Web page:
Traditional payments and banking institutions have long been struggling with fraud, he added.
"Paypal -- the king of online payments -- is still struggling with security and they have been around for almost 20 years," he said.
If Facebook continues to expand its payments platform to become a serious player, it will be facing the hackers' full arsenal of existing weapons, in addition to the social engineering issues, he said.
“Tying a social network to a payment system introduces insanely easy social engineering opportunities for cybercriminals," said Zach Forsyth, director of enterprise product line management at cybersecurity firm Comodo Group. "A botnet, for example, could be created with the sole purpose of using compromised Facebook accounts to social engineer users’ friend lists into sending payments. If the botnet is expertly crafted, then who would question its authenticity and not send one of their dear friends a few bucks for their latest cause or charity operation? This is the proverbial goldmine opportunity for the cybercriminal.”
The mobile aspect adds yet another wrinkle, according to Oren Kedem, vice president of product management at authentication security firm BioCatch.
Android devices are vulnerable to remote access scams, he said, where hackers use remote support tools and clever social engineering to take over someone's phone.
"We haven't seen any phone yet where it didn't work," he said.
Banks and other traditional financial institutions have gotten better at spotting these kinds of attacks, adding verification steps before, say, allowing users to add or change payee details via a mobile app.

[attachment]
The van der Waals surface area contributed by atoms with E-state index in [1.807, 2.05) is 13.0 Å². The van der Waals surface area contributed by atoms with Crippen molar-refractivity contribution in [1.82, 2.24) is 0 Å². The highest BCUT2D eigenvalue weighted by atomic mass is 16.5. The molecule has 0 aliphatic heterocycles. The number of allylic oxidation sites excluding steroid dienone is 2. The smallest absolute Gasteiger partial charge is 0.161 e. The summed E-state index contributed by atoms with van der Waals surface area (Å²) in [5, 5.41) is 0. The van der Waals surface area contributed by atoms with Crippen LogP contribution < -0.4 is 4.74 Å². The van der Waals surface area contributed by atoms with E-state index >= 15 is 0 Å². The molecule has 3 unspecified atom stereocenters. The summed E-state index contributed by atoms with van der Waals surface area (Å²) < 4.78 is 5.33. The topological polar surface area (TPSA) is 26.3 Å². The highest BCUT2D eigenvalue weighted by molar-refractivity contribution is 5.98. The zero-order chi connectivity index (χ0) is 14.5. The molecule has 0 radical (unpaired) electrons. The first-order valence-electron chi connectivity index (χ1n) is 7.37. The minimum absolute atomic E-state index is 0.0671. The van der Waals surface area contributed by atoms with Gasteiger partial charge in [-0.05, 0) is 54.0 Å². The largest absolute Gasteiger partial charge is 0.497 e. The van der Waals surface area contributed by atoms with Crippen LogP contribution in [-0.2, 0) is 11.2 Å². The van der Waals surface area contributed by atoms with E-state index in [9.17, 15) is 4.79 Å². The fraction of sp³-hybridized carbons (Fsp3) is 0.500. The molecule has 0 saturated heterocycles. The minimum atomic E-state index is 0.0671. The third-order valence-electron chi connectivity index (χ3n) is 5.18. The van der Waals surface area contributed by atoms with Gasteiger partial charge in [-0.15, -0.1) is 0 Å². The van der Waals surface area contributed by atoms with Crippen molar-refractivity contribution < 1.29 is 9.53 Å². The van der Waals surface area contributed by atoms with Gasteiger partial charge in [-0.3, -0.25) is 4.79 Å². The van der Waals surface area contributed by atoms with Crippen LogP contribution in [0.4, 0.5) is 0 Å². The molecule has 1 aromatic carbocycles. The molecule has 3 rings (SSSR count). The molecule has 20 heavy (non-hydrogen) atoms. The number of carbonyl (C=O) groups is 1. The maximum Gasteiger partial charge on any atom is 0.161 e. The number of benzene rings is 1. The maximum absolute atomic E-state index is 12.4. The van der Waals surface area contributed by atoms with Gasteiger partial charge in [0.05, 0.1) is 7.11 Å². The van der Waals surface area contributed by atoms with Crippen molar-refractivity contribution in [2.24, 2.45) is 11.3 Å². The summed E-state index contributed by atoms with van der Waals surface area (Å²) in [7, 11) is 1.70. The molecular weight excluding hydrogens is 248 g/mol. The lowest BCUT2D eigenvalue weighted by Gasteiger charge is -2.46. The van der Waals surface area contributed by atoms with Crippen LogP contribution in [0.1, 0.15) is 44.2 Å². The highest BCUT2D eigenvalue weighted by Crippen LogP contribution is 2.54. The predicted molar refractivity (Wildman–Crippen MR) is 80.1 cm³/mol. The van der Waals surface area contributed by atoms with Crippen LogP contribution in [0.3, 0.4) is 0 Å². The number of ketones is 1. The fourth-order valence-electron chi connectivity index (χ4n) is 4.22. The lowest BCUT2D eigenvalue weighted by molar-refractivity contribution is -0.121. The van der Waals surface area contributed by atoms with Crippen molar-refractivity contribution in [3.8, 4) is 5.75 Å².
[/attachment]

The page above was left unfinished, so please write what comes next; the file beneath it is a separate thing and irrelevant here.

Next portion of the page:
Facebook's Messenger app is designed to make sending money to friends quick and easy, however, and as it becomes more popular with users, it may also become a convenient channel for theft, he said, if Facebook doesn't also upgrade its authentication measures.
"Linking real money to a Facebook account seems like a significant increase in personal attack surface," said Tod Beardsley, engineering manager at security firm Rapid7.
Many people prefer to err on the side of being sociable when it comes to accepting requests from strangers especially if they know people in common, or want to play games together.
"They're thinking that the worst thing that can happen is a loss of privacy and pictures," said Dotan Bar Noy, co-founder and CEO at Re-Sec Technologies. "However, with money on the table along with the other new commerce-related bots, the level of effort that a cybercriminal is willing to invest to get into your account and your money is much greater. Hacking a Facebook account is now a business, just like ransomware or any other money-driven hack.”
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